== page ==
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What are we each entitled to in our divorce settlement?

What does the law say about how to split the house, how to share pensions and other assets, and how much maintenance is payable.

What steps can we take to reach a fair agreement?

The four basic steps to reaching an agreement on divorce finances are: disclosure, getting advice, negotiating and implementing a Consent Order.

What is a Consent Order and why do we need one?

A Consent Order is a legally binding document that finalises a divorcing couple's agreement on property, pensions and other assets.


CSA Gross Income

  • maisymoos
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04 Oct 12 #359298 by maisymoos
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I believe under the new CSA3 rules the CSA will use Gross rather than net income. Does anyone know if this means before any deductions at all? or are pension contributions still deducted?

Is it true they will also be going straight to the tax office for income figures? rather than relying on the NRP?

  • WYSPECIAL
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04 Oct 12 #359303 by WYSPECIAL
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Yes pension contributions allowed in full although apparantely there is a cap of 15% on contributions.

Yes figures straight from HMRC. I expect there will be a lot of sudden interest in salary sacrifice schemes.

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04 Oct 12 #359308 by maisymoos
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Thanks WY

I suppose if there is a suddenly an increase in salary sacrifice schemes one has to kind of assume that some NRP''s may not have been totally frank and honest in salary disclosure under the previous scheme? Getting income info from the Tax Office shouldn''t in theory make any difference to what is paid? Or am I missing something?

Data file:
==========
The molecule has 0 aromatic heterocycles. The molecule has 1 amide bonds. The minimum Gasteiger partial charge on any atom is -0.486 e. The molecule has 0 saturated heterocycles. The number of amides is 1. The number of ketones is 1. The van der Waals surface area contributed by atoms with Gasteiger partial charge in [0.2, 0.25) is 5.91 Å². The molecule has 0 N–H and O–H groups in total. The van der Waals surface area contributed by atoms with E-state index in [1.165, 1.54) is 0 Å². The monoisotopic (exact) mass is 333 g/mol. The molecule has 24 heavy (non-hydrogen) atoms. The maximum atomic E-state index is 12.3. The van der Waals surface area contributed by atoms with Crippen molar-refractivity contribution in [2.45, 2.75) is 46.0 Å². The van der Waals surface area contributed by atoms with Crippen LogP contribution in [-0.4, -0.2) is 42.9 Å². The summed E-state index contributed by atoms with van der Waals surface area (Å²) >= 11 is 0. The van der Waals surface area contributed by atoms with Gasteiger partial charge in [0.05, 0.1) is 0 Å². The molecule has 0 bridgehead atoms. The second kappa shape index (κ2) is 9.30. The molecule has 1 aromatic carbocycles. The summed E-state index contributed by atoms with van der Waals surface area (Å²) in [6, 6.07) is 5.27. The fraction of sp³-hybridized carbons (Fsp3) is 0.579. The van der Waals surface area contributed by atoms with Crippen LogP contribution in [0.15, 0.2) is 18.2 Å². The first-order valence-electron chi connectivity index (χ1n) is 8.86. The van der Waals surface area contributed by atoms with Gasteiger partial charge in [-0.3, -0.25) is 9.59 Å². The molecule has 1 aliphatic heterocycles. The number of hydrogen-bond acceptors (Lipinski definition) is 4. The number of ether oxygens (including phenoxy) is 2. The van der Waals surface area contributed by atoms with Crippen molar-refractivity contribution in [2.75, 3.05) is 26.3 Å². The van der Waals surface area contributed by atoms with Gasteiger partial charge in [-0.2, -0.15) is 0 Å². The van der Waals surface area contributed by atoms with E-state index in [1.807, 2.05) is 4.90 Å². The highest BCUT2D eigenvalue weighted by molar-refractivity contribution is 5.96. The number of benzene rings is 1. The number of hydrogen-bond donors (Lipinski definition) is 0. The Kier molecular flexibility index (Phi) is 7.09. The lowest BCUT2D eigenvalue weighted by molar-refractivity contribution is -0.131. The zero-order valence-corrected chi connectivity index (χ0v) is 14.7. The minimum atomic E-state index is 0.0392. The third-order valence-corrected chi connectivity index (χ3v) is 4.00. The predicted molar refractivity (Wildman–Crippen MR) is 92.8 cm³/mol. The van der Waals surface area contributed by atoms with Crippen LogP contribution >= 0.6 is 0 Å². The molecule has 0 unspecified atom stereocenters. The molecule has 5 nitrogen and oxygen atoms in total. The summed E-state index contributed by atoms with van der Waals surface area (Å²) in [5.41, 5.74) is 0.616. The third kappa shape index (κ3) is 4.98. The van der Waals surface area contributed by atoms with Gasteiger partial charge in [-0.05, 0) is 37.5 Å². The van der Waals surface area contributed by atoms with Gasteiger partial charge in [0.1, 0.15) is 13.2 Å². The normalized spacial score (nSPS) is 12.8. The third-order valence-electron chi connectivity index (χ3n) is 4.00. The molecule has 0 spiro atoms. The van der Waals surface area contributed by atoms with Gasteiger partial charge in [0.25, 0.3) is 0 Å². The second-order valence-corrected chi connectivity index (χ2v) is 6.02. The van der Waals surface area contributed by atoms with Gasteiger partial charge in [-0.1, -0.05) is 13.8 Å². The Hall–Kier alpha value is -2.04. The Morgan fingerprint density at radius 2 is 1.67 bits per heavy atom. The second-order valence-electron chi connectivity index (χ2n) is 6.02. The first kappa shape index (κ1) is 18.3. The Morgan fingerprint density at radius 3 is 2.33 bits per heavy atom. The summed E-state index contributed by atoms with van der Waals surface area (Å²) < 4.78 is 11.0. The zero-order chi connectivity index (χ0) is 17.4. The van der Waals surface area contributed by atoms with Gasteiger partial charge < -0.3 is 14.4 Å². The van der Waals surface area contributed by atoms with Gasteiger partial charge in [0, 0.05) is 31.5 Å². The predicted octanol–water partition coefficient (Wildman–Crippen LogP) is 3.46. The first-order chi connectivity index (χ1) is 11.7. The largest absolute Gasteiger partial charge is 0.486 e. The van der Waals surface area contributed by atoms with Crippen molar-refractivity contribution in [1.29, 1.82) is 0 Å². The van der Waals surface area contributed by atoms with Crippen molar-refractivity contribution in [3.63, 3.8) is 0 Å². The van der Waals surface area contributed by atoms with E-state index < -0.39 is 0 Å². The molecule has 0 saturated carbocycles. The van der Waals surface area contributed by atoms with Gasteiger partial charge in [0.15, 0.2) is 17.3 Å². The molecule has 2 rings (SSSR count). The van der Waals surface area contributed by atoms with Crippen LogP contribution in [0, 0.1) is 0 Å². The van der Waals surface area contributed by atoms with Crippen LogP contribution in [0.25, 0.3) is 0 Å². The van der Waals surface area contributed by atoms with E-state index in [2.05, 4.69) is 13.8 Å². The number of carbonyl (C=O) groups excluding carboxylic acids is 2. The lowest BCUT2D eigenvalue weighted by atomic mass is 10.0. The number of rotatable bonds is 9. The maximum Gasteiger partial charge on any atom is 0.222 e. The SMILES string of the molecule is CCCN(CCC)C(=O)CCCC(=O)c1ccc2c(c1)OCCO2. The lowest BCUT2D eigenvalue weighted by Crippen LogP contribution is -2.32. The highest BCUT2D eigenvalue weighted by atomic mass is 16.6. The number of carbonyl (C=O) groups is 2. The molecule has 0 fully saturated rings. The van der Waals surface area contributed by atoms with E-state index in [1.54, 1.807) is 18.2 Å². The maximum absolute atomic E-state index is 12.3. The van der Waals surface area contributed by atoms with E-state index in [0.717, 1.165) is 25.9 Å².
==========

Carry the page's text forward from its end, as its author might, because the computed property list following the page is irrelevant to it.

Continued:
So in theory are we likely to see a big rise in Company Cars and a reduction in car allowances?

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04 Oct 12 #359311 by WYSPECIAL
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Company cars are taxable.

I was thinking more along the lines of cycle to work schemes and share investment plans. A lot of pension schemes are also operated as salary sacrifice now as well so in theory someone with a lot of money could pay into their company scheme via a salary sacrifice and then pay 15% (assuming this is the max they allow) into a stakeholder scheme.

Before people start shouting about how could such people do this and watch their children starve I''m not condoning it but where there appears to be a loop hole some people always seem to find it.

  • somuch2know2
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04 Oct 12 #359314 by somuch2know2
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I dont think this is a loophole at all. Many people who have gone through divorce would have seen their pension pots shrink considerably, would have lost the majority share of their house, and had every other asset split or given to their other half- usually because it was deemed for the benefit of the kids.

A lot of people on here will have to pay fixed SM for a long time if not for life, and most (those who were the earners) will feel they now need to look at their finances more carefully to rebuild.

If I am legally ''entitled'' to reduce CM based on the new govt. rules and equations on salary than I will.

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04 Oct 12 #359317 by dukey
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One of the reasons the rules have changed is to stop NRP`s paying high contributions to a pension so they pay less CM.

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04 Oct 12 #359321 by WYSPECIAL
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somuch2know2 wrote:

If I am legally ''entitled'' to reduce CM based on the new govt. rules and equations on salary than I will.


Don''t blame you at all and whether or not it should be described as a loophole it is there to be used by the look of things.

The only reason for my comment about not condoning it is that it is such an emotive subject that some people seem to think that if you don''t pay a minimum of 100% of your earnings to the PWC then you are a disgrace despite the fact that the child is in their twenties and chooses to not contact you from one years end to the next.

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